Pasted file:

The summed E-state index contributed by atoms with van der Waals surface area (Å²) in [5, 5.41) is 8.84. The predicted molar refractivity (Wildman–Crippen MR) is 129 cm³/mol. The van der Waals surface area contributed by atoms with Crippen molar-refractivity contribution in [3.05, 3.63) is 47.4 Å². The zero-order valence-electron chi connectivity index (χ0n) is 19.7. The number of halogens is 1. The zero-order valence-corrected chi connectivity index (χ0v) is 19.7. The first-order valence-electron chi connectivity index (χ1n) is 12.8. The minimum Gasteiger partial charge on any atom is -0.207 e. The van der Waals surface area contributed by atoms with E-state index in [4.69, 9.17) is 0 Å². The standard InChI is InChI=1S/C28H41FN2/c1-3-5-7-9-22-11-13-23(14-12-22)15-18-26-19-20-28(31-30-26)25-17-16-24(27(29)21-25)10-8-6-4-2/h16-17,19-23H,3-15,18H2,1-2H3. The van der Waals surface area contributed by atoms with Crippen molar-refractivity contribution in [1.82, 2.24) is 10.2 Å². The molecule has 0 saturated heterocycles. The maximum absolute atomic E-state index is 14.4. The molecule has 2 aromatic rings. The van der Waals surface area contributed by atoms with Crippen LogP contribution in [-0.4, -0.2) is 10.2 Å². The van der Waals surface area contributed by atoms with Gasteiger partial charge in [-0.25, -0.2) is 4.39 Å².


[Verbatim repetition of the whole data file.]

The summed E-state index contributed by atoms with van der Waals surface area (Å²) in [5, 5.41) is 8.84. The predicted molar refractivity (Wildman–Crippen MR) is 129 cm³/mol. The van der Waals surface area contributed by atoms with Crippen molar-refractivity contribution in [3.05, 3.63) is 47.4 Å². The zero-order valence-electron chi connectivity index (χ0n) is 19.7. The number of halogens is 1. The zero-order valence-corrected chi connectivity index (χ0v) is 19.7. The first-order valence-electron chi connectivity index (χ1n) is 12.8. The minimum Gasteiger partial charge on any atom is -0.207 e. The van der Waals surface area contributed by atoms with E-state index in [4.69, 9.17) is 0 Å². The standard InChI is InChI=1S/C28H41FN2/c1-3-5-7-9-22-11-13-23(14-12-22)15-18-26-19-20-28(31-30-26)25-17-16-24(27(29)21-25)10-8-6-4-2/h16-17,19-23H,3-15,18H2,1-2H3. The van der Waals surface area contributed by atoms with Crippen molar-refractivity contribution in [1.82, 2.24) is 10.2 Å². The molecule has 0 saturated heterocycles. The maximum absolute atomic E-state index is 14.4. The molecule has 2 aromatic rings. The van der Waals surface area contributed by atoms with Crippen LogP contribution in [-0.4, -0.2) is 10.2 Å². The van der Waals surface area contributed by atoms with Gasteiger partial charge in [-0.25, -0.2) is 4.39 Å².